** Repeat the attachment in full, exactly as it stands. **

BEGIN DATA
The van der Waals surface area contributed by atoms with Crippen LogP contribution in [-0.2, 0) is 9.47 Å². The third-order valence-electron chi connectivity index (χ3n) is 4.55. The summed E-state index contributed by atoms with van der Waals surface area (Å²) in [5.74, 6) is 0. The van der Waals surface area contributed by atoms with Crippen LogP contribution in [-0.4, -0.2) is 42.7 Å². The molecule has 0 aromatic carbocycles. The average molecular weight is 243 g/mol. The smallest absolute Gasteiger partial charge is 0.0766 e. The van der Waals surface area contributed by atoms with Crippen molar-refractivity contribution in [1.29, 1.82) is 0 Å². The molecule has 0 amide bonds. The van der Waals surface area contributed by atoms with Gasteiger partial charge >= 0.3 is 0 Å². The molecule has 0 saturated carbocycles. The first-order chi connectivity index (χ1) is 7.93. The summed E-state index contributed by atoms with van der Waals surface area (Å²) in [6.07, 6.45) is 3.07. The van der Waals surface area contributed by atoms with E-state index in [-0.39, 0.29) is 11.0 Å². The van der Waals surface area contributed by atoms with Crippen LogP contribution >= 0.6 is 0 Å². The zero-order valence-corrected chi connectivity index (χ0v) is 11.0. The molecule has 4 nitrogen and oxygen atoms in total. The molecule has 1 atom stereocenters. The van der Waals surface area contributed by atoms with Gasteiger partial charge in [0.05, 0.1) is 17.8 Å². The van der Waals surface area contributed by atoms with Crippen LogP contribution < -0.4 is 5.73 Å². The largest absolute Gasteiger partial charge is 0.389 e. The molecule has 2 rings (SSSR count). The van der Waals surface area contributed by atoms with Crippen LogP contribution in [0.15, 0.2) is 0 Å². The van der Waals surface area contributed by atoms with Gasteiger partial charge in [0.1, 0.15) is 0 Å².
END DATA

The van der Waals surface area contributed by atoms with Crippen LogP contribution in [-0.2, 0) is 9.47 Å². The third-order valence-electron chi connectivity index (χ3n) is 4.55. The summed E-state index contributed by atoms with van der Waals surface area (Å²) in [5.74, 6) is 0. The van der Waals surface area contributed by atoms with Crippen LogP contribution in [-0.4, -0.2) is 42.7 Å². The molecule has 0 aromatic carbocycles. The average molecular weight is 243 g/mol. The smallest absolute Gasteiger partial charge is 0.0766 e. The van der Waals surface area contributed by atoms with Crippen molar-refractivity contribution in [1.29, 1.82) is 0 Å². The molecule has 0 amide bonds. The van der Waals surface area contributed by atoms with Gasteiger partial charge >= 0.3 is 0 Å². The molecule has 0 saturated carbocycles. The first-order chi connectivity index (χ1) is 7.93. The summed E-state index contributed by atoms with van der Waals surface area (Å²) in [6.07, 6.45) is 3.07. The van der Waals surface area contributed by atoms with E-state index in [-0.39, 0.29) is 11.0 Å². The van der Waals surface area contributed by atoms with Crippen LogP contribution >= 0.6 is 0 Å². The zero-order valence-corrected chi connectivity index (χ0v) is 11.0. The molecule has 4 nitrogen and oxygen atoms in total. The molecule has 1 atom stereocenters. The van der Waals surface area contributed by atoms with Gasteiger partial charge in [0.05, 0.1) is 17.8 Å². The van der Waals surface area contributed by atoms with Crippen LogP contribution < -0.4 is 5.73 Å². The largest absolute Gasteiger partial charge is 0.389 e. The molecule has 2 rings (SSSR count). The van der Waals surface area contributed by atoms with Crippen LogP contribution in [0.15, 0.2) is 0 Å². The van der Waals surface area contributed by atoms with Gasteiger partial charge in [0.1, 0.15) is 0 Å².